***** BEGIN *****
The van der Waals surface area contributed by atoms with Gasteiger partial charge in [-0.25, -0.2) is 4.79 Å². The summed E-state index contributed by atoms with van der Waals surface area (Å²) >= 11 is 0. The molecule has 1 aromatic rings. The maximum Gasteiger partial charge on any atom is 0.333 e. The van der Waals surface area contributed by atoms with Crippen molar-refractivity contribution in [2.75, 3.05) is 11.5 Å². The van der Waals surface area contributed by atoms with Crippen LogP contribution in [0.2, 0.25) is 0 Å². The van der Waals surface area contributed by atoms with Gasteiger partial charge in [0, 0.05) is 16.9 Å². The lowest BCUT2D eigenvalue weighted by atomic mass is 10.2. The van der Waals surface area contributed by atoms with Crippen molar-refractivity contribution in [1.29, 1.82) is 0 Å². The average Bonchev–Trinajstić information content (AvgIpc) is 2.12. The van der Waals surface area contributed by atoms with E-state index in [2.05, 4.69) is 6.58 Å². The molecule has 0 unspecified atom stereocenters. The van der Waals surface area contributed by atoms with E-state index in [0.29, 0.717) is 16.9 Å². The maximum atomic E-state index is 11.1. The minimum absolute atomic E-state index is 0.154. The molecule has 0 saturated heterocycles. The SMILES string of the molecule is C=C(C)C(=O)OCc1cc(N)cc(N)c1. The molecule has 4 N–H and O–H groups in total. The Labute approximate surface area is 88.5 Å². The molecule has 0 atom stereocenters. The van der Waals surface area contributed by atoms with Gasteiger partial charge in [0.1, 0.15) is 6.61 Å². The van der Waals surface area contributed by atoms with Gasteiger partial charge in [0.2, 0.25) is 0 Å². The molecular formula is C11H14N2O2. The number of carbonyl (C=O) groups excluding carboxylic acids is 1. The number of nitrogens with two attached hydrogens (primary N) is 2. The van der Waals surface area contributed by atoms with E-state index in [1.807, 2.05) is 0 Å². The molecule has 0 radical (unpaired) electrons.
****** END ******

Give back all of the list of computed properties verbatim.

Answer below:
The van der Waals surface area contributed by atoms with Gasteiger partial charge in [-0.25, -0.2) is 4.79 Å². The summed E-state index contributed by atoms with van der Waals surface area (Å²) >= 11 is 0. The molecule has 1 aromatic rings. The maximum Gasteiger partial charge on any atom is 0.333 e. The van der Waals surface area contributed by atoms with Crippen molar-refractivity contribution in [2.75, 3.05) is 11.5 Å². The van der Waals surface area contributed by atoms with Crippen LogP contribution in [0.2, 0.25) is 0 Å². The van der Waals surface area contributed by atoms with Gasteiger partial charge in [0, 0.05) is 16.9 Å². The lowest BCUT2D eigenvalue weighted by atomic mass is 10.2. The van der Waals surface area contributed by atoms with Crippen molar-refractivity contribution in [1.29, 1.82) is 0 Å². The average Bonchev–Trinajstić information content (AvgIpc) is 2.12. The van der Waals surface area contributed by atoms with E-state index in [2.05, 4.69) is 6.58 Å². The molecule has 0 unspecified atom stereocenters. The van der Waals surface area contributed by atoms with E-state index in [0.29, 0.717) is 16.9 Å². The maximum atomic E-state index is 11.1. The minimum absolute atomic E-state index is 0.154. The molecule has 0 saturated heterocycles. The SMILES string of the molecule is C=C(C)C(=O)OCc1cc(N)cc(N)c1. The molecule has 4 N–H and O–H groups in total. The Labute approximate surface area is 88.5 Å². The molecule has 0 atom stereocenters. The van der Waals surface area contributed by atoms with Gasteiger partial charge in [0.1, 0.15) is 6.61 Å². The van der Waals surface area contributed by atoms with Gasteiger partial charge in [0.2, 0.25) is 0 Å². The molecular formula is C11H14N2O2. The number of carbonyl (C=O) groups excluding carboxylic acids is 1. The number of nitrogens with two attached hydrogens (primary N) is 2. The van der Waals surface area contributed by atoms with E-state index in [1.807, 2.05) is 0 Å². The molecule has 0 radical (unpaired) electrons.